People grouped according to economic or social class; characterized by the unequal distribution of wealth, power, and prestige.
social structure theories
social and economic forces operating in deteriorated lower-class areas are the key determinant of criminal behavior patterns.
social disorganization theory
this theory focuses on the conditions within the urban environment that affect crime rates
theory that holds that crime is a function of the conflict between the goals people have and the means they can use to obtain them legally.
anger, frustration, resentment
cultural deviance theory
third vairation of structural theory, combines elements of strain and social disorganization
A school of criminology that argues that criminal behavior is learned through social interactions
the quality or condition of being uncivil; discourteous behavior or treatment.
mindset in which the outside world is considered the enemy out to destroy the neighborhood
the restoration of run-down urban areas by the middle class (resulting in the displacement of lower-income people)
mutual trust, willingness to intervene in the supervision of children and the maintenance of public order
the perception that one is worse off relative to those with whom one compares oneself.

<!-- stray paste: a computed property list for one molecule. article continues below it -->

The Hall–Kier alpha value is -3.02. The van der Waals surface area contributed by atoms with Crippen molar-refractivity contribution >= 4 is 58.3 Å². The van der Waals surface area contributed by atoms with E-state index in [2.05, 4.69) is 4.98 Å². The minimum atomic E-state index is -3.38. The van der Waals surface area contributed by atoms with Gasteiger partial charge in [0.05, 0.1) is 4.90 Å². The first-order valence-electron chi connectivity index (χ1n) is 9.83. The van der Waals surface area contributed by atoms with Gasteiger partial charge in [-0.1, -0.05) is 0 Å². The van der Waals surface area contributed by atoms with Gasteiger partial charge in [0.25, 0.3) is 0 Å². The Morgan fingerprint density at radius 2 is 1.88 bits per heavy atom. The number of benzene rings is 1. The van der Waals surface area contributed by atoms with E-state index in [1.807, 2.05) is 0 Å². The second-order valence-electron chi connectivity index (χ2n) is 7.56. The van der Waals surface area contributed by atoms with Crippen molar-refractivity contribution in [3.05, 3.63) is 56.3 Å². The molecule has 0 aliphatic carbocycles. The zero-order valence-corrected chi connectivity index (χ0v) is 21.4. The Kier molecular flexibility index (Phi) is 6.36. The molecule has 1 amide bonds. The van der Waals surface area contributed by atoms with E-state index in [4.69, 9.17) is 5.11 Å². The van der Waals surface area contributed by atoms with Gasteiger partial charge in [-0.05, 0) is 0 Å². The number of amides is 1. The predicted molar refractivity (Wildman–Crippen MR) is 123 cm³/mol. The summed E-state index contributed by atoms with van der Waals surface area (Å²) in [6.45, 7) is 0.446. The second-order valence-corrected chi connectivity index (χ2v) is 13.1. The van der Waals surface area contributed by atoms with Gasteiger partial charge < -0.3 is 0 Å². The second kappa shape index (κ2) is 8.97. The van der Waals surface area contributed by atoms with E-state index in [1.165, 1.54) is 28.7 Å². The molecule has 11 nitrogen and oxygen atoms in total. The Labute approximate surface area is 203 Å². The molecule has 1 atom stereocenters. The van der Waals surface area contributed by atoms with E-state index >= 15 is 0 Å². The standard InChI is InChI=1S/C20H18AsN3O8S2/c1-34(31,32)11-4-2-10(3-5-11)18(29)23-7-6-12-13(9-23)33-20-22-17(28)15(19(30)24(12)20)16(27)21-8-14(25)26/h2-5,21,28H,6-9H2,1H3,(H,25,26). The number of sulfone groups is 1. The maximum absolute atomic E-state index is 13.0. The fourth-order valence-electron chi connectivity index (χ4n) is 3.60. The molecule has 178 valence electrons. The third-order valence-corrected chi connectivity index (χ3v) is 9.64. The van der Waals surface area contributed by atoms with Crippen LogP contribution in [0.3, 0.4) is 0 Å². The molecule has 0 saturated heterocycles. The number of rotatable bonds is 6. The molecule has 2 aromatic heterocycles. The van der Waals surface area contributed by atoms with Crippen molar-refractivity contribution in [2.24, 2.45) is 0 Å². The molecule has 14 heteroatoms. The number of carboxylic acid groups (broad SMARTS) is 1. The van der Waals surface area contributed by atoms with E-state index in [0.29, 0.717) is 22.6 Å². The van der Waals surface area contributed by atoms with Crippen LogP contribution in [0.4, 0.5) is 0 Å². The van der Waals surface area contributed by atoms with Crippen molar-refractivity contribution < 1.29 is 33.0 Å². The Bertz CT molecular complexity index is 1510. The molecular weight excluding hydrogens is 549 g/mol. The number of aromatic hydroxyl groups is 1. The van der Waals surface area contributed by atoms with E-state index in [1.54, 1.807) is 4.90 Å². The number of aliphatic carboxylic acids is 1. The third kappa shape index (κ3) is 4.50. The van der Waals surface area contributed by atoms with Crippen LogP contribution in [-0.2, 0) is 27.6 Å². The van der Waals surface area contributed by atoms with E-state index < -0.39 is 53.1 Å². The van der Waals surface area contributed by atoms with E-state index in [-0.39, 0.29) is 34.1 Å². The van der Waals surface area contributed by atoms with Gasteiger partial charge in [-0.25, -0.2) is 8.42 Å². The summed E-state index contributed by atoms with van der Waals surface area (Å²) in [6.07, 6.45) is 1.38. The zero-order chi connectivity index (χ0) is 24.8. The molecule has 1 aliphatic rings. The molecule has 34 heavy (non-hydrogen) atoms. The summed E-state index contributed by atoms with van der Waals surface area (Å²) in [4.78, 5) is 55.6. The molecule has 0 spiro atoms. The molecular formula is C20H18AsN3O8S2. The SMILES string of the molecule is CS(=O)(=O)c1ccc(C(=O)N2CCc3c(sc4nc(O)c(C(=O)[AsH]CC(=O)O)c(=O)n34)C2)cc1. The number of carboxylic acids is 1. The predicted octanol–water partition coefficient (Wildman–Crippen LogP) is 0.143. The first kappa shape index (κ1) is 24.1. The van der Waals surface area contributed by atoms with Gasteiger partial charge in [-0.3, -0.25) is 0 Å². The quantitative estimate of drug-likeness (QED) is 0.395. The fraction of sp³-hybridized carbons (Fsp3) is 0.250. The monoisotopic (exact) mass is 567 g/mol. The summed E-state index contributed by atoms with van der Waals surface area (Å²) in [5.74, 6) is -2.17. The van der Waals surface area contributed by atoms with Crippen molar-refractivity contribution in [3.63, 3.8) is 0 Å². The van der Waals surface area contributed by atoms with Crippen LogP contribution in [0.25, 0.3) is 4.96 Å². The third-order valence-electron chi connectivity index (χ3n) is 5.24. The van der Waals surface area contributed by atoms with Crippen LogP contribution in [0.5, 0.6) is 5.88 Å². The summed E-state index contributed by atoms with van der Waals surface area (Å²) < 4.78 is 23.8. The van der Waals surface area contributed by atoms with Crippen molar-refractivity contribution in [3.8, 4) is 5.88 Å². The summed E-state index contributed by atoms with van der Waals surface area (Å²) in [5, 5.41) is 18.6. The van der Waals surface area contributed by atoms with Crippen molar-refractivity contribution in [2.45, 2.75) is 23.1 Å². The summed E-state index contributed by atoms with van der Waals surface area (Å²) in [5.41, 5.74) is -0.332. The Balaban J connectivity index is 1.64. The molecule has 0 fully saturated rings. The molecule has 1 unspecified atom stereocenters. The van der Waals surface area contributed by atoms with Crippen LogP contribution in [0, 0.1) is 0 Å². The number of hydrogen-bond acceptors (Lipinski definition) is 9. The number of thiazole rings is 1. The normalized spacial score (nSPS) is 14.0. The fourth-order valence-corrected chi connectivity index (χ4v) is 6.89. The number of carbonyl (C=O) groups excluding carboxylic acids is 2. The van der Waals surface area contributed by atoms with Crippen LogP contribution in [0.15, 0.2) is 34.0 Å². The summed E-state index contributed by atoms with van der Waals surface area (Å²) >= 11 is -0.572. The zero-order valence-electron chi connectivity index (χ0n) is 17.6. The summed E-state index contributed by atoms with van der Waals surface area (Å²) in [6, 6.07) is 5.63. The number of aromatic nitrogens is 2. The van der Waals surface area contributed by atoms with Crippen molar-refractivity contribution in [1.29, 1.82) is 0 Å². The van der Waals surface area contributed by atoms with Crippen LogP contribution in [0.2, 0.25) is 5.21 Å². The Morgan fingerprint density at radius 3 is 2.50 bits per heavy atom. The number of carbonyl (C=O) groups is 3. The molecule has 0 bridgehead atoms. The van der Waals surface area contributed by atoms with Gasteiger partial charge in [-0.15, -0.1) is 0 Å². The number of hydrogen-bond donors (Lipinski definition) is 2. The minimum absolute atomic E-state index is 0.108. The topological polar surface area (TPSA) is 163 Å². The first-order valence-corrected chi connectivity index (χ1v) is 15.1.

durkheims term for the unity (a shared consciousness) that people feel as a result of performing the same or similar tasks
Durkheim's term for the interdependence that results from people needing others to fulfill their jobs; solidarity based on the interdependence brought about by the division of labour
general strain theory
The view that multiple sources of strain interact with an individual's emotional traits and responses to produce criminality.
negative affective states
Anger, frustration, and adverse emotions produced by a variety of sources of strain.
rules governing day-to-day living conditions within subcultures
The state that occurs when people become aware of cultural differences, and become afraid and start to ridicule others for theirs beliefs to start to make themselves feel more secure.
Central values and goals that, according to Walter Miller, differ by social class.
a form of culture conflict experienced by lower-class youths because social conditions prevent them from achieving success as defined by the larger society
middle-class measuring rods
standards set by authority figures which handi-cap lower class children in being able to positively impress said authorities according to Cohen
psychoanalytic defense mechanism by which the ego unconsciously switches unacceptable impulses into their opposites. Thus, people may express feelings that are the opposite of their anxiety-arousing unconscious feelings.
The view that lower class youths, who legitimate opportunities are limited, join gangs, and pursue criminal careers as alternative means to achieve universal success goals